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vic20logo2.jpg (43462 bytes) vic20sideold.jpg (36647 bytes)
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      Above are the 2 versions of the VIC-20. The top is the earlier version, note the 2 pin power supply plug. These were replaced by the 7 pin round DIN. plug, the same one used on the C-64, after 1982. The logo also was changed to a more colorful design matching the one on the C-64. Click on the picture for a larger view.


Above is a view of the VIC-20 main screen


Introduced January 1981
Discontinued  March 1984
Release Price    $299.95


      The VIC-20 was a great success for Commodore. It was marketed as the " Friendly Computer " in ads featuring William Shatner of Star Trek. It followed the successful PET series of computers and was the first computer to crack the $300 dollar barrier for a color computer.

      This was a remarkable feat in the early 80's, most color computers were expensive and beyond the reach of the average household. Many parents were being bombarded with the propaganda of the need to expose their children to computers or face the possibility of having ' little Johnny ' fall behind his piers at school and wind up an outcast in society. Jack Tramiel saw this gap in the market and targeted the VIC-20 at it.

      Commodore was in a unique position at the time because it not only built it's own computers it made the chips that were inside to. This gave Commodore a great advantage over other computer manufacturers. Jack could undersell his competition and capture a larger market share. The VIC-20 was so popular, because it filled a need, it was cheap enough so that the wary parents could afford to jump into an unknown arena without taking a second mortgage on the house yet it was a real computer, capable of any function ( with the right peripheral add on! ) that the more expensive computers were claiming. It became the first computer to sell 1 million units, this was partly due to Jack Tramiel's marketing philosophy of bypassing the computer specialty stores and selling through mass marketers such as Kmarts and Toys-R-Us toy stores, a carry over from the marketing strategy developed for the PET computers and in line with the now famous phrase coined by Jack " Computers for the masses, not the classes ".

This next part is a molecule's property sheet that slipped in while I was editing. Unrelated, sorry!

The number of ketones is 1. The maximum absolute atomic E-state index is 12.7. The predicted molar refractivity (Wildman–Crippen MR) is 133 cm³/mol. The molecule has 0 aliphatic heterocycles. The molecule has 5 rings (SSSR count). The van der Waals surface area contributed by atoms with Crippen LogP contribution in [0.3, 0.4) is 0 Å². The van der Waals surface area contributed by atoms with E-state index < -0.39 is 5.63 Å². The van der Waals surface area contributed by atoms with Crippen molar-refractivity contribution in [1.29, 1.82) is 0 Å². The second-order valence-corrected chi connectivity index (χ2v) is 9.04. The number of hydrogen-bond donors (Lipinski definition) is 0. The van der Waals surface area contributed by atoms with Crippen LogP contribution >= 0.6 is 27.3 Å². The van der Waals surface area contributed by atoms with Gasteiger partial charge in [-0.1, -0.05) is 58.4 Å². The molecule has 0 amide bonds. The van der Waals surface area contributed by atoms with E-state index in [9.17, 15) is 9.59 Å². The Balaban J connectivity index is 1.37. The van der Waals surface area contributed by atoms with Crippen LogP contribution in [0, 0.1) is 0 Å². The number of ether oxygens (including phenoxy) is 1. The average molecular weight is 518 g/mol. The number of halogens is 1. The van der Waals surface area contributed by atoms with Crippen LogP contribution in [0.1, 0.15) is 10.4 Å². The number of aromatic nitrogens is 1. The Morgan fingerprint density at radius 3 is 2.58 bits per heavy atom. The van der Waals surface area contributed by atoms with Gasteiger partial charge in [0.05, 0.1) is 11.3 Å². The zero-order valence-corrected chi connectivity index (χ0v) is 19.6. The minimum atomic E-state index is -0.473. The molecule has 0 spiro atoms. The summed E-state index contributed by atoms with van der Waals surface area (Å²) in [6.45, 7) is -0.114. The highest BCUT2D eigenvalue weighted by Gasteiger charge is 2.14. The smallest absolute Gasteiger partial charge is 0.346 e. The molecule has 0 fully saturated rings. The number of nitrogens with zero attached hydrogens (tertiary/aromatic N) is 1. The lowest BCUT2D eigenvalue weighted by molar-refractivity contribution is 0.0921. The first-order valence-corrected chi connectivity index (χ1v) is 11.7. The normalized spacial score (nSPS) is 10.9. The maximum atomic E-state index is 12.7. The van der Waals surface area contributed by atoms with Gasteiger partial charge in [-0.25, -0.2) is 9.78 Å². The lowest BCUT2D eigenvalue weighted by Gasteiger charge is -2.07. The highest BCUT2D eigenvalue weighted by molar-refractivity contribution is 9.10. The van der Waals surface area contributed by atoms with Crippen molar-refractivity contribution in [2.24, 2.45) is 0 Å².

Although this practice put Commodore into disfavor with the established computer community of retailers, it worked well with the public in general putting millions of Commodore computers into the average household worldwide. It really had no competition in the low-end home market at that time.

      The VIC-20's chief rivals were the Timex/Sinclair ZX-81 (my first computer :) no sound and no color), the TI99/4A (an exceptional machine, but poor marketing and a failure to allow 3rd party development doomed it.), the TRS-80, a popular line of computers with the business community but missed the mark in the home market with the release of it's color version (poor color and expensive).

      The only real competition was the Atari 400 it was actually around for a few years before the VIC but due to a poorly designed keyboard, (it was a membrane keypad type like the ZX-81), and it had the unfortunate stigma of being considered an expensive game machine. Probably due to in part the company name ( Atari was most known for its 2600 VCS game console ) and at the time it was released it was pitted against well established competition such as the Apple II, PET, and TRS-80 business and educational series of computers.